Louis Ziskin

From Wikipedia, the free encyclopedia
Jump to navigation Jump to search
Louis Ziskin
Born (1969-10-17) October 17, 1969 (age 50)
ResidenceLos Angeles, California
Alma materUSC
OccupationChief Executive Officer, DropIn, Inc.

Louis Ziskin (born October 17, 1969) is CEO and founder of DropIn, Inc. an on-demand live video platform catering at launch to the insurance and automotive industries.

Early life[edit]

In 1998, Ziskin became a major importer of the drug 3,4 methylenedioxymethamphetamine (more commonly known as ecstasy) in Los Angeles, running a large smuggling operation that imported the drug to the United States via Europe.[1]

Ziskin was taken into custody in December 7, 2000 and charged in CR 00-24(D)-RSWL, for transactions beginning in November 1999 and continuing up until the seizures of December 22, 1999. Ziskin was convicted of smuggling 700 pounds of ecstasy into Southern California via FedEx and other various shipping companies, the largest-ever United States government seizure of the drug and subsequently sentenced to a term of imprisonment.[2]

On December 14, 2000, Ziskin was charged in an indictment in the case CR 00-852(D)-CAS, stemming from drug-trafficking actions that took place between January 2000 and September 2000.United States v. Ziskin, 360 F.3d 934, 401 (US 9th Cir 2003). [3] Following his incarceration, Ziskin lost a double jeopardy appeal for the second indictment CR 00-852(D)-CAS. The government settled all claims against Ziskin for a 188-month sentence and a 9 million dollar fine.[citation needed]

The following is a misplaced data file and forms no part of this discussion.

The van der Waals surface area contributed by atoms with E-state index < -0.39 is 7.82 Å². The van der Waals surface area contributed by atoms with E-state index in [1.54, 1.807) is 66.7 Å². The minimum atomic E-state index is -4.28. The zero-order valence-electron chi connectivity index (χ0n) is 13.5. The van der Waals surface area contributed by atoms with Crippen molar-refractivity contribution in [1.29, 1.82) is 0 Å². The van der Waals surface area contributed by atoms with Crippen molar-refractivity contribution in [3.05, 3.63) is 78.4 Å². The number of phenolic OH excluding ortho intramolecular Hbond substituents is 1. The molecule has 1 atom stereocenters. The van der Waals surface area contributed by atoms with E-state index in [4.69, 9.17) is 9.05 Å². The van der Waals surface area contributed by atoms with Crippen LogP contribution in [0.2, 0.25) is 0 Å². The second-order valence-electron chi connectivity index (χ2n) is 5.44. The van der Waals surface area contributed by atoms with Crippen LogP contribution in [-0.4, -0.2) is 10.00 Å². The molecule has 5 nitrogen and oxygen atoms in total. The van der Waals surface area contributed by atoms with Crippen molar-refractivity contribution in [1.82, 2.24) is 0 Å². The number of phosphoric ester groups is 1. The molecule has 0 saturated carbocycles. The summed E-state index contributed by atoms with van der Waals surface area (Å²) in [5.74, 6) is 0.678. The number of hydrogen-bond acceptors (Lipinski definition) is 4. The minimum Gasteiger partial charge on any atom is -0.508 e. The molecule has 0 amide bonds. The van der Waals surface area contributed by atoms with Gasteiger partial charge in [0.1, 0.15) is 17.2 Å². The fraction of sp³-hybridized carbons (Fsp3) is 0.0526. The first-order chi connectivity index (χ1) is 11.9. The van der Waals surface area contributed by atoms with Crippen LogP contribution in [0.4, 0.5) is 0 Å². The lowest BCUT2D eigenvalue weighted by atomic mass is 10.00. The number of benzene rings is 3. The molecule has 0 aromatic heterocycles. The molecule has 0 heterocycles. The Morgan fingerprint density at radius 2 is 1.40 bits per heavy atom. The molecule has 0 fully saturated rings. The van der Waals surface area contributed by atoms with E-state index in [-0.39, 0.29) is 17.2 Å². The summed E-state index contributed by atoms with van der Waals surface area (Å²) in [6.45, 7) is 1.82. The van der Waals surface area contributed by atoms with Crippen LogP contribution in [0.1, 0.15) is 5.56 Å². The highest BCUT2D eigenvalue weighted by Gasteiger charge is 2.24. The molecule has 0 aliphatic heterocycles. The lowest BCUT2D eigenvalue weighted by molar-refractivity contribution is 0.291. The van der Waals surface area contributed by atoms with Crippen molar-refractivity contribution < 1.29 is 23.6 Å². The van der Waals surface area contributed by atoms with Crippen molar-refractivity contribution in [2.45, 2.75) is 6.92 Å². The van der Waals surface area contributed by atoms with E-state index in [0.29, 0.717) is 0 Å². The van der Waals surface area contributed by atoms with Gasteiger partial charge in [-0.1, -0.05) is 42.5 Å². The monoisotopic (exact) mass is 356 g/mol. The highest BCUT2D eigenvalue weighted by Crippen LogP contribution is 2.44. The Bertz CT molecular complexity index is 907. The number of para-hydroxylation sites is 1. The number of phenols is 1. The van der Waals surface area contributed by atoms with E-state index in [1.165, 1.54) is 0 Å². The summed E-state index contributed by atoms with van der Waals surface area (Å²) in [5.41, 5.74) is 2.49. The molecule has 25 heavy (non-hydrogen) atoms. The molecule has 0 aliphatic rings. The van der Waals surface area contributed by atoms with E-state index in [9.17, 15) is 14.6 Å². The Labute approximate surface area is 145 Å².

DropIn, Inc. is a remote on-demand video inspection platform that creates live video feeds of any place in the world, at any time. The service caters to the insurance and automotive industries.[4][5]


In the time since his incarceration and subsequent release, Ziskin is a frequent public speaker lecturing about anti-recidivism and addiction recovery. He also gives regularly to organizations that contribute to addiction education.

External links[edit]

Official website


  1. ^ Cogan, David. "The X Games". Google Books. Vibe. Retrieved 10 October 2016.
  2. ^ Mozingo, Joe (29 December 2003). "Racketeer loses his swagger". Los Angeles Times. Retrieved 12 May 2016.
  3. ^ "3 Convicted of Smuggling Ecstasy". The Los Angeles Times. 5 April 2001. Retrieved 16 May 2016.
  4. ^ Brustein, Darrah (22 April 2016). "8 Tech Pioneers to Watch". Entrepreneur. Retrieved 17 May 2016.
  5. ^ Banham, Russ (21 November 2016). "Reversal of Fortune: How One CEO Went From Behind Bars to the Front of Insurance Technology". Carrier Management. Wells Media Group.